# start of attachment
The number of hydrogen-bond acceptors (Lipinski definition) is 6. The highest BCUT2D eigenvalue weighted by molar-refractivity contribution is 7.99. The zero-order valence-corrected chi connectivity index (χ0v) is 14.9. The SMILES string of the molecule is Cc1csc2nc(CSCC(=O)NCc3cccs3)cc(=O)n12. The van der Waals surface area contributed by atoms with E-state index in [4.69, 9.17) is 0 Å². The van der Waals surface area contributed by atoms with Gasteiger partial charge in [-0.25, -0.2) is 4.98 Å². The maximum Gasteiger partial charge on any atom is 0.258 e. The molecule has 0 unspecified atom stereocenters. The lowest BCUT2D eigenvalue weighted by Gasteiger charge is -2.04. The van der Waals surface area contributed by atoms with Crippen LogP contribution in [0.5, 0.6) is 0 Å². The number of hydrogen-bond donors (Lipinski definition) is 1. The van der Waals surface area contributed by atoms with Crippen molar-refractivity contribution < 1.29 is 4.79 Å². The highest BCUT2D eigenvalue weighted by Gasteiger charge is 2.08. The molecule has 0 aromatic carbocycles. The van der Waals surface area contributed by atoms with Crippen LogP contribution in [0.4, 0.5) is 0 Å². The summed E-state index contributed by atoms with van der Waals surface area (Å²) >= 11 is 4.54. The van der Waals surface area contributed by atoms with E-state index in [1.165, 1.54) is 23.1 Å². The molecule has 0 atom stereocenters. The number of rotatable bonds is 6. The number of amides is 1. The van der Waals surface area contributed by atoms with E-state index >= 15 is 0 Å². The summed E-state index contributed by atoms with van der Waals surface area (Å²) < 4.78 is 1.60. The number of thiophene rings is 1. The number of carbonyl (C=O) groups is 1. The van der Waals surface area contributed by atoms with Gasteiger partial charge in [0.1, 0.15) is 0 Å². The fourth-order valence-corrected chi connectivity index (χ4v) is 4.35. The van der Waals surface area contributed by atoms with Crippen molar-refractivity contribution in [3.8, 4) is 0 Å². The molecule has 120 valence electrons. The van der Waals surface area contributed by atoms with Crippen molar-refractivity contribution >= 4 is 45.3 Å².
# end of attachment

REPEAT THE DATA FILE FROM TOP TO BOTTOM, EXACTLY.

The number of hydrogen-bond acceptors (Lipinski definition) is 6. The highest BCUT2D eigenvalue weighted by molar-refractivity contribution is 7.99. The zero-order valence-corrected chi connectivity index (χ0v) is 14.9. The SMILES string of the molecule is Cc1csc2nc(CSCC(=O)NCc3cccs3)cc(=O)n12. The van der Waals surface area contributed by atoms with E-state index in [4.69, 9.17) is 0 Å². The van der Waals surface area contributed by atoms with Gasteiger partial charge in [-0.25, -0.2) is 4.98 Å². The maximum Gasteiger partial charge on any atom is 0.258 e. The molecule has 0 unspecified atom stereocenters. The lowest BCUT2D eigenvalue weighted by Gasteiger charge is -2.04. The van der Waals surface area contributed by atoms with Crippen LogP contribution in [0.5, 0.6) is 0 Å². The number of hydrogen-bond donors (Lipinski definition) is 1. The van der Waals surface area contributed by atoms with Crippen molar-refractivity contribution < 1.29 is 4.79 Å². The highest BCUT2D eigenvalue weighted by Gasteiger charge is 2.08. The molecule has 0 aromatic carbocycles. The van der Waals surface area contributed by atoms with Crippen LogP contribution in [0.4, 0.5) is 0 Å². The summed E-state index contributed by atoms with van der Waals surface area (Å²) >= 11 is 4.54. The van der Waals surface area contributed by atoms with E-state index in [1.165, 1.54) is 23.1 Å². The molecule has 0 atom stereocenters. The number of rotatable bonds is 6. The number of amides is 1. The van der Waals surface area contributed by atoms with E-state index >= 15 is 0 Å². The summed E-state index contributed by atoms with van der Waals surface area (Å²) < 4.78 is 1.60. The number of thiophene rings is 1. The number of carbonyl (C=O) groups is 1. The van der Waals surface area contributed by atoms with Gasteiger partial charge in [0.1, 0.15) is 0 Å². The fourth-order valence-corrected chi connectivity index (χ4v) is 4.35. The van der Waals surface area contributed by atoms with Crippen molar-refractivity contribution in [3.8, 4) is 0 Å². The molecule has 120 valence electrons. The van der Waals surface area contributed by atoms with Crippen molar-refractivity contribution >= 4 is 45.3 Å².